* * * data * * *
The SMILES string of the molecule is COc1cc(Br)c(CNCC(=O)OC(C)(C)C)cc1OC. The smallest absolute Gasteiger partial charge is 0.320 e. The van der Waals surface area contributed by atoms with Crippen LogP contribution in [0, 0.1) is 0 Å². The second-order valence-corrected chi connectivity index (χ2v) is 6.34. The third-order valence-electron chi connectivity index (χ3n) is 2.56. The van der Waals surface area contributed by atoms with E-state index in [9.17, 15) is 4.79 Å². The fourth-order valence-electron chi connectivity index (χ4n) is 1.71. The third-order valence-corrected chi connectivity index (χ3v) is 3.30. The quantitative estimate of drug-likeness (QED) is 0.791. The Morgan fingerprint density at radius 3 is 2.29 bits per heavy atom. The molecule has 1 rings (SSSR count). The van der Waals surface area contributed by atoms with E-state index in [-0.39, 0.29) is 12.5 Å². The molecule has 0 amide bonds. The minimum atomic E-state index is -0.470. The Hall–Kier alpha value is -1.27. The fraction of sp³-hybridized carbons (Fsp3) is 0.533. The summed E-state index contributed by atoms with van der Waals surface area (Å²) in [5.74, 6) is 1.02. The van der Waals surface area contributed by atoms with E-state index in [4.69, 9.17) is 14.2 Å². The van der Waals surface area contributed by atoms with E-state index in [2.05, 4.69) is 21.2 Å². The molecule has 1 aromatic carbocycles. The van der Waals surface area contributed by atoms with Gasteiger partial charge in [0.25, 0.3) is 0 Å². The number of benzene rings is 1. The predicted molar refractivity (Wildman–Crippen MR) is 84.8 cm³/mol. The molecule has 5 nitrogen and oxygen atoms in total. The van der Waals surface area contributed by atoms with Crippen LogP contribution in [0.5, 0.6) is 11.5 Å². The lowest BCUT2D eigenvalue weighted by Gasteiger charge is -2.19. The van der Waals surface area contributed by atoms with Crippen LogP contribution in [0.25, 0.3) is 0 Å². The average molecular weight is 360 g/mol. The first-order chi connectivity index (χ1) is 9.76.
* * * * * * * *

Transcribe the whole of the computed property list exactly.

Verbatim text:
The SMILES string of the molecule is COc1cc(Br)c(CNCC(=O)OC(C)(C)C)cc1OC. The smallest absolute Gasteiger partial charge is 0.320 e. The van der Waals surface area contributed by atoms with Crippen LogP contribution in [0, 0.1) is 0 Å². The second-order valence-corrected chi connectivity index (χ2v) is 6.34. The third-order valence-electron chi connectivity index (χ3n) is 2.56. The van der Waals surface area contributed by atoms with E-state index in [9.17, 15) is 4.79 Å². The fourth-order valence-electron chi connectivity index (χ4n) is 1.71. The third-order valence-corrected chi connectivity index (χ3v) is 3.30. The quantitative estimate of drug-likeness (QED) is 0.791. The Morgan fingerprint density at radius 3 is 2.29 bits per heavy atom. The molecule has 1 rings (SSSR count). The van der Waals surface area contributed by atoms with E-state index in [-0.39, 0.29) is 12.5 Å². The molecule has 0 amide bonds. The minimum atomic E-state index is -0.470. The Hall–Kier alpha value is -1.27. The fraction of sp³-hybridized carbons (Fsp3) is 0.533. The summed E-state index contributed by atoms with van der Waals surface area (Å²) in [5.74, 6) is 1.02. The van der Waals surface area contributed by atoms with E-state index in [4.69, 9.17) is 14.2 Å². The van der Waals surface area contributed by atoms with E-state index in [2.05, 4.69) is 21.2 Å². The molecule has 1 aromatic carbocycles. The van der Waals surface area contributed by atoms with Gasteiger partial charge in [0.25, 0.3) is 0 Å². The number of benzene rings is 1. The predicted molar refractivity (Wildman–Crippen MR) is 84.8 cm³/mol. The molecule has 5 nitrogen and oxygen atoms in total. The van der Waals surface area contributed by atoms with Crippen LogP contribution in [0.5, 0.6) is 11.5 Å². The lowest BCUT2D eigenvalue weighted by Gasteiger charge is -2.19. The van der Waals surface area contributed by atoms with Crippen LogP contribution in [0.25, 0.3) is 0 Å². The average molecular weight is 360 g/mol. The first-order chi connectivity index (χ1) is 9.76.